Much like a set of blueprints won't necessarily allow someone who has never picked up a hammer in their life to suddenly be able to build a house, these schemas alone may not be enough for you to be able to write custom Nexpose vulnerability checks.  Instead, think of these schemas as a companion to the three previously mentioned documents which, all together, should be plenty adequate in getting you well on your way to becoming proficient in Nexpose vulnerability checks.  Below I describe several common situations in which these schemas could be used.

Validating Vulnerability Content

If you've every written or modified XML documents by hand, you've almost certainly experienced simple syntax errors like missing closing elements, improper attribute formatting and the like, and if you've ever worked with custom XML documents you've almost certainly experienced the complexities involved in ensuring that your custom XML document adheres to the standards of whatever will be consuming it.  Rather than writing the XML document and simply blindly giving it to the application in question only to find out that it is horrifically incorrect, you can use XML schemas to validate said XML document.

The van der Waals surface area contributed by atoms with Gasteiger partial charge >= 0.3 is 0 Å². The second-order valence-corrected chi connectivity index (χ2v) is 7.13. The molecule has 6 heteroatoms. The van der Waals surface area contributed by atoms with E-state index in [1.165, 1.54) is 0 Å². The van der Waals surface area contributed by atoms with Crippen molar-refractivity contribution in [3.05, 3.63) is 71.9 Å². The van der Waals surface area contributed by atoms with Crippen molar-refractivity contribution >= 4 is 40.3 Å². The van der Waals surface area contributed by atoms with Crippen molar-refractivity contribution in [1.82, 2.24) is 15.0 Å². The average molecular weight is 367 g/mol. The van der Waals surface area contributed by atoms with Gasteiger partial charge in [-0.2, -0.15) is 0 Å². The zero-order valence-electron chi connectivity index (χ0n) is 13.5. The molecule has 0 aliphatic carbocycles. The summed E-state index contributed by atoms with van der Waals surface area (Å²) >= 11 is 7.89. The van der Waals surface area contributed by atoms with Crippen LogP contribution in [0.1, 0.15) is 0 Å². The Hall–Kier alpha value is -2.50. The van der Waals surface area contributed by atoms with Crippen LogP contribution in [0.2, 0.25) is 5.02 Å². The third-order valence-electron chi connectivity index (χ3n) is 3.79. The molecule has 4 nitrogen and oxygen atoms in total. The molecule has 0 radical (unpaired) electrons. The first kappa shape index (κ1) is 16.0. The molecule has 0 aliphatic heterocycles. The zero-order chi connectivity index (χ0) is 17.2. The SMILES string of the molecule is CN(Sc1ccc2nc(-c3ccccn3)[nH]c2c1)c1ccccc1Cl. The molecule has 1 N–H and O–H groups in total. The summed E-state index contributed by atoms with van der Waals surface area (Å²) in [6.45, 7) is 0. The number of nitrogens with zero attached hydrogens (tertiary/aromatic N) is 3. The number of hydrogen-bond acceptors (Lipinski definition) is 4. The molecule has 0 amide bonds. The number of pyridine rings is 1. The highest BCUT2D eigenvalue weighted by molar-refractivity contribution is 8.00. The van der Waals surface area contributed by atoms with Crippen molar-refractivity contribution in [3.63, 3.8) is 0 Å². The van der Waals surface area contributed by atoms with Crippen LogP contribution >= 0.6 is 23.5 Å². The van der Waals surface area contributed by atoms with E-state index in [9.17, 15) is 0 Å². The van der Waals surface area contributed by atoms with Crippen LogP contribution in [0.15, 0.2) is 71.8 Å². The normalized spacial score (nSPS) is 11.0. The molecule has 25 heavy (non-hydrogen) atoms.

Assume for example's sake that you have a vulnerability check, descriptor and solution named my-rad-vulnerability.vck, my-rad-vulnerability.xml and my-rad-vulnerability.sol, respectively.  There are any number of ways to use Nexpose's vulnerability schemas to validate these files, especially if you are doing so programmatically, however the easiest and suggested way is using xmllint.  To use xmllint to achieve this goal, you need to pass it three options -- the path to a schema as an argument to --schema, the path to the XML document to validate, and finally --noout so as to simply tell you if it validated.  If all of your XML files are correct, you'll see results like this:

 $  xmllint --noout --schema <nexpose path>/plugins/xsd/vulnerability-check.xsd my-rad-vulnerability.vck my-rad-vulnerability.vck validates $ xmllint --noout --schema <nexpose path>/plugins/xsd/vulnerability-descriptor.xsd my-rad-vulnerability.xml my-rad-vulnerability.xml validates $ xmllint --noout --schema <nexpose path>/plugins/xsd/vulnerability-solution.xsd my-rad-vulnerability.sol my-rad-vulnerability.sol validates